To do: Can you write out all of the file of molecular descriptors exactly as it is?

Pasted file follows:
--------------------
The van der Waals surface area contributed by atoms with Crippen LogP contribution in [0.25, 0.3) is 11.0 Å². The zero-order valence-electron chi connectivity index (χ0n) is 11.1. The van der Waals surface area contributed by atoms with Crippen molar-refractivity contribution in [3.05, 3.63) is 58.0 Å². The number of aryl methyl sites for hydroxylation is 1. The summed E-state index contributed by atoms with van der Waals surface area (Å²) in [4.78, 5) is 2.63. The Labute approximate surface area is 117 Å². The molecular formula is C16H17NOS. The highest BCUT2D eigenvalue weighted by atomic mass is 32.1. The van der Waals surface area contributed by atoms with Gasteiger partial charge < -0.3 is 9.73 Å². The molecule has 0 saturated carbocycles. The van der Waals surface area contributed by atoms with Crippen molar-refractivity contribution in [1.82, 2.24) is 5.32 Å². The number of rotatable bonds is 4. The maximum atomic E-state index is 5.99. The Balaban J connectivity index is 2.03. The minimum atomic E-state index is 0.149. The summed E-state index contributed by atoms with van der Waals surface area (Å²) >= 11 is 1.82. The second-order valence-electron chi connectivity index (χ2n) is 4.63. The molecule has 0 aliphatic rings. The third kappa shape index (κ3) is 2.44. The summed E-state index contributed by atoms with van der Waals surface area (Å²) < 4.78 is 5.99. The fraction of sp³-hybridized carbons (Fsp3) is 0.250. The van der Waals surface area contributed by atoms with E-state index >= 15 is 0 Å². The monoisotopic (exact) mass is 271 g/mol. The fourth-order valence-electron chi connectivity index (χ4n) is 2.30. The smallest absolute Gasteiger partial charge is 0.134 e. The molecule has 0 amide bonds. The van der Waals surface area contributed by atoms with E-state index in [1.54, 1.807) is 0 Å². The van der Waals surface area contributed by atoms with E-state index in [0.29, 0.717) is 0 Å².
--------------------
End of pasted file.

The van der Waals surface area contributed by atoms with Crippen LogP contribution in [0.25, 0.3) is 11.0 Å². The zero-order valence-electron chi connectivity index (χ0n) is 11.1. The van der Waals surface area contributed by atoms with Crippen molar-refractivity contribution in [3.05, 3.63) is 58.0 Å². The number of aryl methyl sites for hydroxylation is 1. The summed E-state index contributed by atoms with van der Waals surface area (Å²) in [4.78, 5) is 2.63. The Labute approximate surface area is 117 Å². The molecular formula is C16H17NOS. The highest BCUT2D eigenvalue weighted by atomic mass is 32.1. The van der Waals surface area contributed by atoms with Gasteiger partial charge < -0.3 is 9.73 Å². The molecule has 0 saturated carbocycles. The van der Waals surface area contributed by atoms with Crippen molar-refractivity contribution in [1.82, 2.24) is 5.32 Å². The number of rotatable bonds is 4. The maximum atomic E-state index is 5.99. The Balaban J connectivity index is 2.03. The minimum atomic E-state index is 0.149. The summed E-state index contributed by atoms with van der Waals surface area (Å²) >= 11 is 1.82. The second-order valence-electron chi connectivity index (χ2n) is 4.63. The molecule has 0 aliphatic rings. The third kappa shape index (κ3) is 2.44. The summed E-state index contributed by atoms with van der Waals surface area (Å²) < 4.78 is 5.99. The fraction of sp³-hybridized carbons (Fsp3) is 0.250. The van der Waals surface area contributed by atoms with E-state index >= 15 is 0 Å². The monoisotopic (exact) mass is 271 g/mol. The fourth-order valence-electron chi connectivity index (χ4n) is 2.30. The smallest absolute Gasteiger partial charge is 0.134 e. The molecule has 0 amide bonds. The van der Waals surface area contributed by atoms with E-state index in [1.54, 1.807) is 0 Å². The van der Waals surface area contributed by atoms with E-state index in [0.29, 0.717) is 0 Å².